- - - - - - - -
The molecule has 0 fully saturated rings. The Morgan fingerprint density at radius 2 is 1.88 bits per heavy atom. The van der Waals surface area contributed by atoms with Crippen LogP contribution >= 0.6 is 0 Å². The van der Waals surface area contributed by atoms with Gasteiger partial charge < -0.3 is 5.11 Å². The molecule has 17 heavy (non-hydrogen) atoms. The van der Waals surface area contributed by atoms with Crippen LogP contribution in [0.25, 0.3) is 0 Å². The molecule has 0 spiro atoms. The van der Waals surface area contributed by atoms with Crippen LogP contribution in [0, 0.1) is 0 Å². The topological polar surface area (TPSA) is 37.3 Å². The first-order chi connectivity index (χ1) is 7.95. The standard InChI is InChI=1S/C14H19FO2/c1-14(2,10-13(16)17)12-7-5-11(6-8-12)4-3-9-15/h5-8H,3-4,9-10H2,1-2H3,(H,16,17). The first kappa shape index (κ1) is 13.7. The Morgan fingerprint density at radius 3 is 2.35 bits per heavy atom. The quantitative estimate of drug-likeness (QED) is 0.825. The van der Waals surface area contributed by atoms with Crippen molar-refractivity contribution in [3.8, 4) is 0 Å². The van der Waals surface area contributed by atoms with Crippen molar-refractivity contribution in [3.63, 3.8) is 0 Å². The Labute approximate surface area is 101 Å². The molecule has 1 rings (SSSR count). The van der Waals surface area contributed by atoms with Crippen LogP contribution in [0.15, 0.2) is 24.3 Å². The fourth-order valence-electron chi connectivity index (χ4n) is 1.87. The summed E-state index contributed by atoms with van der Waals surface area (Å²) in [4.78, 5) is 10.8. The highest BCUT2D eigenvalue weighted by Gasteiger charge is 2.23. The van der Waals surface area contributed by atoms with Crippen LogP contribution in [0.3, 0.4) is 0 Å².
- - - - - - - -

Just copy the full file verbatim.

The molecule has 0 fully saturated rings. The Morgan fingerprint density at radius 2 is 1.88 bits per heavy atom. The van der Waals surface area contributed by atoms with Crippen LogP contribution >= 0.6 is 0 Å². The van der Waals surface area contributed by atoms with Gasteiger partial charge < -0.3 is 5.11 Å². The molecule has 17 heavy (non-hydrogen) atoms. The van der Waals surface area contributed by atoms with Crippen LogP contribution in [0.25, 0.3) is 0 Å². The molecule has 0 spiro atoms. The van der Waals surface area contributed by atoms with Crippen LogP contribution in [0, 0.1) is 0 Å². The topological polar surface area (TPSA) is 37.3 Å². The first-order chi connectivity index (χ1) is 7.95. The standard InChI is InChI=1S/C14H19FO2/c1-14(2,10-13(16)17)12-7-5-11(6-8-12)4-3-9-15/h5-8H,3-4,9-10H2,1-2H3,(H,16,17). The first kappa shape index (κ1) is 13.7. The Morgan fingerprint density at radius 3 is 2.35 bits per heavy atom. The quantitative estimate of drug-likeness (QED) is 0.825. The van der Waals surface area contributed by atoms with Crippen molar-refractivity contribution in [3.8, 4) is 0 Å². The van der Waals surface area contributed by atoms with Crippen molar-refractivity contribution in [3.63, 3.8) is 0 Å². The Labute approximate surface area is 101 Å². The molecule has 1 rings (SSSR count). The van der Waals surface area contributed by atoms with Crippen LogP contribution in [0.15, 0.2) is 24.3 Å². The fourth-order valence-electron chi connectivity index (χ4n) is 1.87. The summed E-state index contributed by atoms with van der Waals surface area (Å²) in [4.78, 5) is 10.8. The highest BCUT2D eigenvalue weighted by Gasteiger charge is 2.23. The van der Waals surface area contributed by atoms with Crippen LogP contribution in [0.3, 0.4) is 0 Å².